If I Was Born With More, Would I Have Less?

If I Was Born With More, Would I Have Less?

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Life’s Not Fair

We don’t get to choose the families we are born into and we do nothing to deserve being born at an advantage or disadvantage.

While it’s easy to look at those with more than you and quickly become jealous of them, sometimes it helps to take a step back and ask yourself if being born at an “advantage” is actually an advantage.

Whether you have a lot or a little, an important factor to leading a successful life is taking advantage of what you do have – even if that’s not much.

Regardless of what situation you were born in, you can always end up worst off if you don’t take advantage of the opportunities you do have.

It’s really that simple.

For those born with access to excellent education, unlimited financial support, and lots of breaks – if they don’t take advantage of these benefits, they’ll likely end up doing nothing with their lives.

This is easy to see in celebrities but can also be brought down to a more realistic level to help us keep those feelings of envy at bay.

Having Everything, Having Nothing

I recently learned of a friend who is 30 and moved back home a year ago after quitting her job. She was born to an upper-middle-class family, her college was fully paid for, but she had little work experience. Not happy with the jobs she found, she moved back home.

Looking at this situation from the envy side, this person is living rent free, happily unemployed, with parents who care about her. She doesn’t need to work, doesn’t need to pay rent, and is still being fully supported. This came up in conversation because she decided recently to move to new york city. Her parents supported her decision and said they would provide “starter funds” and cover her rent while she is looking for a job.

For 10 seconds while listening to this person, I was overcome with jealousy that someone has so many resources and I don’t and my life is always hard and it’s not fair.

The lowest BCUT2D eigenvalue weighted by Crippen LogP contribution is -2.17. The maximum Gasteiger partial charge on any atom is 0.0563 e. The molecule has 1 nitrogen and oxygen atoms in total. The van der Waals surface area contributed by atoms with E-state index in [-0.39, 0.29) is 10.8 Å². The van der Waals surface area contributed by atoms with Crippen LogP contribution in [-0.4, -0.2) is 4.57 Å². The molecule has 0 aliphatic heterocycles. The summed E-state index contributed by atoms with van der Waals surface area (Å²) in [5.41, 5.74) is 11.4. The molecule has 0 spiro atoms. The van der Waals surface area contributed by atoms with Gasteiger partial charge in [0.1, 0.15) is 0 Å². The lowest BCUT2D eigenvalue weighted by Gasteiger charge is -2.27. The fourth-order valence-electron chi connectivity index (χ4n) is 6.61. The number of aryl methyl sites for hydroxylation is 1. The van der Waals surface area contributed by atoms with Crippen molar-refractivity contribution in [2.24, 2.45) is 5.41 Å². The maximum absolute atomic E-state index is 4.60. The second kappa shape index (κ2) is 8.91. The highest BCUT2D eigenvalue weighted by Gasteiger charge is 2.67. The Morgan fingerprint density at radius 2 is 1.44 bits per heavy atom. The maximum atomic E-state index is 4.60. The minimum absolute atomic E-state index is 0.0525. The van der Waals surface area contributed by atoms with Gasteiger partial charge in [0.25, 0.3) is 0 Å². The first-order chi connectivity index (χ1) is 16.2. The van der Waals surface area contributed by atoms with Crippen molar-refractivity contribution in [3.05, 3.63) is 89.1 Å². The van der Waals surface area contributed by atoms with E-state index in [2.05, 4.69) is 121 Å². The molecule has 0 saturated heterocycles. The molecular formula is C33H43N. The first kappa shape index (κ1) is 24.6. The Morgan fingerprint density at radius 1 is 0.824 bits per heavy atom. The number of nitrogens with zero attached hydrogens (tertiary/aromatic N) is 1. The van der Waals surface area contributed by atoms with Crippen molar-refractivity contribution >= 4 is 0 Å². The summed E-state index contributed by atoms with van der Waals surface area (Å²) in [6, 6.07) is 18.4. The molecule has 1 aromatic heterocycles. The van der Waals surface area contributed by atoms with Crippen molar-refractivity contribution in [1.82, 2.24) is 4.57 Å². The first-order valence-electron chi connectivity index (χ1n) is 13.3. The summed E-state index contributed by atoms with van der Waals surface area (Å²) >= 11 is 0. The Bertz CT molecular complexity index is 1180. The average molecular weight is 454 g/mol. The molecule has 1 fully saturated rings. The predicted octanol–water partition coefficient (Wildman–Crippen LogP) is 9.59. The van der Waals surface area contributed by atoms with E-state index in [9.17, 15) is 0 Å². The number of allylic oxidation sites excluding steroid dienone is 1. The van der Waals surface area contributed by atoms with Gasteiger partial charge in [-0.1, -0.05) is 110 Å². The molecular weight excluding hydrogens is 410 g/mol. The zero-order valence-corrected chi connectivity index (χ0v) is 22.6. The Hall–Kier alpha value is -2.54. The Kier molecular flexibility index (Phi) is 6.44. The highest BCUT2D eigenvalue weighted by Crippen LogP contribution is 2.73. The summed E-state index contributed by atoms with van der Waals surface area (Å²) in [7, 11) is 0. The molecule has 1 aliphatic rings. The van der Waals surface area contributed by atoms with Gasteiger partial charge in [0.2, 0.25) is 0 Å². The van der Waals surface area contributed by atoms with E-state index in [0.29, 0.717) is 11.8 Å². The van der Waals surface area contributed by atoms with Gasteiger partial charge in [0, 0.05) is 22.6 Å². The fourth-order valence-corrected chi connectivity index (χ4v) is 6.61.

Then I snapped out of it.

Because at the end of the day, what does this girl have? She doesn’t have a job, she doesn’t have an apartment, she doesn’t have her own funds. She can’t live on her own at all.

What Am I Really Jealous Of

Taking a good look at my life, I realized that I have a lot more than this person. I don’t have financial or emotional assistance from family but I do have my own apartment and a solid career. Two things that I’ve worked very hard on my own to get. No one gave them to me and no one can take them away.

There have been countless times where I’ve daydreamed what it would be like to grow up in a better family. I imagine my life being easier… but would it actually be better?

At the end of the day, what am I actually jealous of? Someone who is 30, lives at home, can’t pay her own rent, and is 100% dependent. Why would I be jealous of that?

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8 Replies to “If I Was Born With More, Would I Have Less?”

  1. You make good points here; it’s all relative.

    I think jealousy — an admittedly uncomfortable emotion — can clue us in to things about our lives that we are uncomfortable with or needs we have that are insufficiently met. Understanding your family situation a bit, I am not deluded that you could magically wake up with parents that invite you to live in their home rent-free. That’s not my point. However, maybe some of the things that are underpinning that jealousy are things you could have in another way that meets your needs. (I am just making things up here as examples, but I’m not in your head so I don’t know exactly what these things are). For example, maybe the idea of deep financial independence that this friend’s situation implies — no matter what, her parents can bail her out — is something you can achieve with your own money. Maybe it’s close relationships. Maybe it’s something else. Whatever it is, my guess is you are already working on whatever these things are that were causing the jealousy. I think using that jealousy that comes up, even momentarily, can be incredibly productive this way.